The tragedy has sparked coverage around the world through social media and major news outlets including USA Today, ABC News and NBC's Today Show.
The boys, ages 5 and 6, fell about 20 feet from the lightweight Little Tikes bouncer after it was blown into the air by a strong gust of wind. One boy suffered a serious head injury and is in a medically-induced coma. A 10-year-old girl suffered minor injuries when she fell from the inflatable structure as it was lifting off.
"The first thing I thought was that was my sister falling through the sky," eyewitness Taylor Seymour, of South Glens Falls, told NBC's "Today Show." "All I saw was arms and legs going."
Seymour said the 6-year-old boy fell from the bounce house first and landed in the street. She said the bouncer then flew over her Ferry Boulevard apartment building. The 5-year-old fell next, hitting his head on the back of her car before falling to the ground in the apartment's parking lot.
The boys were airlifted to Albany Med where the 5-year-old who hit his had has been placed in a medically-induced coma.
The 6-year-old suffered multiple broken bones and possible internal injuries, the "Today Show" reported.
All three children are students at nearby Harrison Avenue Elementary School in the South Glens Falls Central School District. The accident occurred after school at about 3:30 p.m. Monday at a residence at 32 Ferry Blvd.
School Superintendent Michael Patton said that Harrison Avenue school Principal Joseph Palmer visited the boys at Albany Med on Tuesday night.
"They're in for a long recovery," Patton said. "All signs from the doctors is that they're making good progress. The critical period, especially for the boy with the head injuries, is the next several days. Ultimately, we're looking forward to them coming back to school."
The children are neighbors and aren't related to each other, Patton said. Parents have asked authorities not to release their identities.
Patton, in a statement on the school district website, said, "Our thoughts and prayers are with the injured students and their families. Our goal is to provide help and assistance to all members of the South Glens Falls community that have been affected by this very unfortunate incident."
Palmer, in a statement, said, "Our faculty, staff, parents and school community are all thinking of the boys and their families. The Harrison Avenue Family will continue to work together, along with the South Glens Falls community, and support the children and the families in any way needed."
Police said the inflatable toy, manufactured by the Ohio-based Little Tikes Company, was staked to the ground. The 8-foot-by-8-foot structure is much smaller and lighter than large commercial-size bounce houses, and may be purchased at retail outlets such as Walmart.
Police said the children were under adult supervision when the accident occurred.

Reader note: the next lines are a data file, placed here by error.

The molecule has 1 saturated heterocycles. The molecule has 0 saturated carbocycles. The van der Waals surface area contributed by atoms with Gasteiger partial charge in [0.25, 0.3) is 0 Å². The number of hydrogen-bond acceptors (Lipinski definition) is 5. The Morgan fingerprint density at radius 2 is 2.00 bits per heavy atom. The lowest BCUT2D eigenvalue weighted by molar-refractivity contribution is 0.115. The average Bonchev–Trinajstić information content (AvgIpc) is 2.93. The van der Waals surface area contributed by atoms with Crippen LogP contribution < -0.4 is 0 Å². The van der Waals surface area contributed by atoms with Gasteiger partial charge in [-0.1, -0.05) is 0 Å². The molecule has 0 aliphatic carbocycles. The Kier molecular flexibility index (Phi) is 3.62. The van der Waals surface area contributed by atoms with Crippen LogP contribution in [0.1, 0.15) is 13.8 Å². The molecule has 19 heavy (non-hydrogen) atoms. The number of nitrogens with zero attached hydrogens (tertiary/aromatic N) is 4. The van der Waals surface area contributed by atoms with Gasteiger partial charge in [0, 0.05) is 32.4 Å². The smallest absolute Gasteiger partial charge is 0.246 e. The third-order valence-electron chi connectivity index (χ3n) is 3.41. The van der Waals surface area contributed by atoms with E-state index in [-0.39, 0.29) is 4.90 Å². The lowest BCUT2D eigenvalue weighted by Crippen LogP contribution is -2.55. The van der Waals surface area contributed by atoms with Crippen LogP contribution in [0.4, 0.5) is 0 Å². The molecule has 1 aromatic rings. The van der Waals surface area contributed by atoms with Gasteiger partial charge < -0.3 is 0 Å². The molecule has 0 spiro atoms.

"We watched the fellow that put it up and he staked it and he did everything correctly," eyewitness Stephanie Hansen said on the Today Show. "All the kids were having fun until they screamed to me to come down and I saw that."
The "Today Show" reported that a similar accident occurred on Long Island in 2011 when strong winds overturned three bounce houses injuring 13 people.
As the popularity of bounce houses has grown, so too has the number of children's injuries, from fewer than 1,000 in 1995 to nearly 11,000 in 2010, a 2012 report in the journal Pediatrics said. The study said that about 30 children per day are treated in U.S. emergency rooms for bouncer-related injuries. Most of these result from children colliding or falling inside or outside the structure.
Wind-related accidents are much rarer.
A peak gust of 24 mph was recorded at 2:34 p.m. Monday at Floyd Bennett Memorial (Warren County) Airport, in Queensbury, meteorologist John Quinlan of the National Weather Service in Albany, said Wednesday. The average wind speed for the day was 5 mph, although the highest two-minute sustained wind was 18 mph at 1:33 p.m., he said. Wind direction and channeling of winds between buildings all might have factored into the accident, Quinlan said. "It was a small bounce house," he said. "Even though it was staked down, it probably didn't have much weight (to hold it down)." After the boys fell out, the structure was blown about 100 feet into the sky before landing several hundred yards away in fields behind Oliver W. Winch Middle School. "We are not aware of any other similar incidents involving one of our bounce houses," Little Tikes Company spokeswoman Jennifer Campana said Wednesday. "Each product carries a warning, both on the product itself and in the instruction manual in several places, stating it should never be used in windy conditions." Joseph Roland, who owns a commercial bounce house business in Wilton, said there are no regulations in New York state dealing with bounce houses.